He enumerates a number of Statutes - for instance, a Statute dealing with bread, a Statute dealing with tea, a Statute dealingwith coffee, a Statute dealing with beer, a. Statute dealing with seeds, a Statute dealing with agricultural fertilizers, a Statute dealing with feed stuffs, and the Margarine Act. When there is Imperial legislation! dealing specifically with all these cases,, obviously it is not necessary that the definition of " trade description " should be as. comprehensive in their Merchandise Marks: Act as is necessary in a Bill which, so far as we are concerned, proposes to deal once for all with the subject. It is urged that itis not optional in the measure to take ad- vantage of the provisions for marking and branding in contrast with the provisions in the English Act. Honorable senators opposite would have the Senate believe that, so far as the English Jaw is concerned, a man is punishable only for (riving .a false trade description upon the goods.


Senator Millen - I said nothing to lead to that view.


Senator KEATING - That it is not. punishable to have a false trade description unless it is under the Merchandise Marks Act.


Senator Millen - Is the Minister supposed to be quoting what I said?


Senator KEATING - I am quoting the effect of the contention ot nearly every honorable senator opposite.


Senator Millen - Nothing of the kind. The statement made on this side :was that it was not compulsory for a man to put a mark upon his goods, but that if he did, it would have to be an honest one.


Senator KEATING - The object of the contention of honorable senators was to influence the mind of the Senate in the direction that the English Act makes it punishable for a man to put a false trade description on goods only in the way in which the Merchandise Marks Act on its face clearly contemplated. As I interjected to the honorable senator at the time, it is not absolutely necessary, in order to get the proper interpretation of the scope and value of that Act, to confine one's self to the words of it, and he replied to me, " Oh, a lawyer can practically get any interpretation out of an Act. There is no brief on the Act." There was a case decided recently, in which, without any mark being on the goods, a conviction was sustained under the Merchandise Marks Act.


Senator Drake - The mark was vised in the invoice.


Senator KEATING - The mark was used in the invoice, but not on the goods. In Co-p-pen v. Moore, L.R., 2 Q.B.D., 300, it was held -

The provisions of section 2, sub-section 2, of the Merchandise Marks Act 1887, which make it an offence to sell goods to which a false trade description is applied, do not apply where the description is entirely oral.

The respondent asked a salesman in the appellant's shop for a small English ham; the salesman pointed to some American hams on a shelf, and said, "These are Scotch hams"; the respondent chose one, which was weighed, and an invoice which did not contain the word " Scotch " was handed to the respondent by another assistant. The respondent told the assistant to put the word " Scotch " on the in voice, as he had bought the ham as such; the assistant did so,' and handed the invoice to the respondent, who then paid the amount.

It was held that the description in the invoice was a false trade description, sufficient to satisfy the terms of the Statute - that is the Merchandise Marks Act - and the man was convicted. It shows the extensive interpretation to which the provisions of the Act lend themselves when they can be applied to the facts of concrete cases.


Senator Millen - Section 17 of the Act distinctly provides that a document in connexion with goods must contain a true description.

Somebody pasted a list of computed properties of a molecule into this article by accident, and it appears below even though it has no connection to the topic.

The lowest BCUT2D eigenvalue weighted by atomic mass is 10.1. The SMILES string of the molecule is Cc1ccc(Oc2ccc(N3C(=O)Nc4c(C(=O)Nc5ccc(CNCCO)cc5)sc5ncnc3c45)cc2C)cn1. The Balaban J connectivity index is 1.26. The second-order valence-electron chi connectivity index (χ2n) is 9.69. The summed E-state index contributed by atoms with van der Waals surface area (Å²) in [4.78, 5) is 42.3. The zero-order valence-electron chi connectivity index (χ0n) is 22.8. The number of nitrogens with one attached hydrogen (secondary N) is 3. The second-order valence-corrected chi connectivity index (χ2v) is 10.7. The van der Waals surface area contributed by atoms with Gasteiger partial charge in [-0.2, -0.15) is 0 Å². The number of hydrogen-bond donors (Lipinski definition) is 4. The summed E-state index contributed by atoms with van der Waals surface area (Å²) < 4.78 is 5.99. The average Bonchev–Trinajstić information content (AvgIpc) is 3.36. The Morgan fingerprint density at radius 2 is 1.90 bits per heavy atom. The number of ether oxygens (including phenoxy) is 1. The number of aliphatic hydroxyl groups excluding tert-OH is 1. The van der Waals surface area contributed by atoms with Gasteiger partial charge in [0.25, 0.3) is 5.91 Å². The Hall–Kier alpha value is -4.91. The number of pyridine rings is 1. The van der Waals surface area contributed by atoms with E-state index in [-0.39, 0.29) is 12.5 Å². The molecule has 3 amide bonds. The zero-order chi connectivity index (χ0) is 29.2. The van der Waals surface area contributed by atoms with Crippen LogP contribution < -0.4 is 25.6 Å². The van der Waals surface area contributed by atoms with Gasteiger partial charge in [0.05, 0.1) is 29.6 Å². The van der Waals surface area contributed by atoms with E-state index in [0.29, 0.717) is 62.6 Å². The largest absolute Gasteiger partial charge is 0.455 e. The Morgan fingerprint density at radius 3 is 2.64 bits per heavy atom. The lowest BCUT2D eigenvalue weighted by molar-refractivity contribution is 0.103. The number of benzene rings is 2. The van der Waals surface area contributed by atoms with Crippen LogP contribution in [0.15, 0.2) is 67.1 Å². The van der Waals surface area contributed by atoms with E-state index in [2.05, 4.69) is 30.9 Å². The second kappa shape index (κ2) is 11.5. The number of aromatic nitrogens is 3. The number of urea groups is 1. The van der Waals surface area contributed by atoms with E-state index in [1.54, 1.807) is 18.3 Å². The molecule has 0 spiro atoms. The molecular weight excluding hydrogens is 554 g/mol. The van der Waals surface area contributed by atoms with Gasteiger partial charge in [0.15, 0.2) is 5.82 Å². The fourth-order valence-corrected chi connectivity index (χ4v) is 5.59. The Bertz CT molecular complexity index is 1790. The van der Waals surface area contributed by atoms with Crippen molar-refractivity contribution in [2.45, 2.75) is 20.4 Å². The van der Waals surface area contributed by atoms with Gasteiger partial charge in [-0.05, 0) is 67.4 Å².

Senator KEATING - Exactly ; but in this case the man was not charged under that section.


Senator Millen - The invoice set out that it was a Scotch ham.


Senator KEATING - The decision does not rest on that section. If the honorable senator will read the decision he will find that it does not rest on that section, that it is a sufficient conviction within the provisions of sub-section 2 of section 2 of the Act, and that is where the value and importance of the decision lies in interpreting that particular provision.


Senator Drake - The other section is not brought into the decision.


Senator KEATING - The other section is not brought into the argument or the decision.


Senator Drake - I do not care whether it is brought into the argument or not.


Senator KEATING - Surely no one knows better than Senator Drake that if a Statute creates half-a-dozen different offences, and proceedings are taken tinder one section, and a conviction is obtained and appealed against, it is impossible to ask that it shall be sustained because another sectionunder which proceedings were not taken constitutes the facts, as shown in the prosecution, an offence. He cannot rely on that section.


Senator Gray - Was it a prosecution on behalf of the Government?


Senator KEATING - No; it was a prosecution by John Moore, an inspector of the Bacon Curers' Association of Great Britain and Ireland.


Senator Gray - Can the Minister give an instance of a prosecution by the Government ?


Senator KEATING - I am not dealing with that point at all. I am simply showing that the Act has not the narrow signi- fication and scope which honorable senators opposite would have us believe when after instituting a comparison they say that this Bill is too wide and extensive.


Senator Gray - Last night the Minister distinctly declared over and over again that the Government had prosecuted parties for selling York hams. Has he any decision on that subject?


Senator KEATING - No ; I only know that the honorable senator dealt rather extensively with the subject. I had not the pleasure or the profit of being here at the time, but he can have all these particulars during the courseof the passage of the Bill if he desires to have them. We are told that the Bill, in its main provisions, is very vague, and Senator Millen has referred to clause 7, to which he says all speakers have evaded1 making any reference. The clause is necessarily wide. It is as elastic as possible, and for very obvious reasons. It says -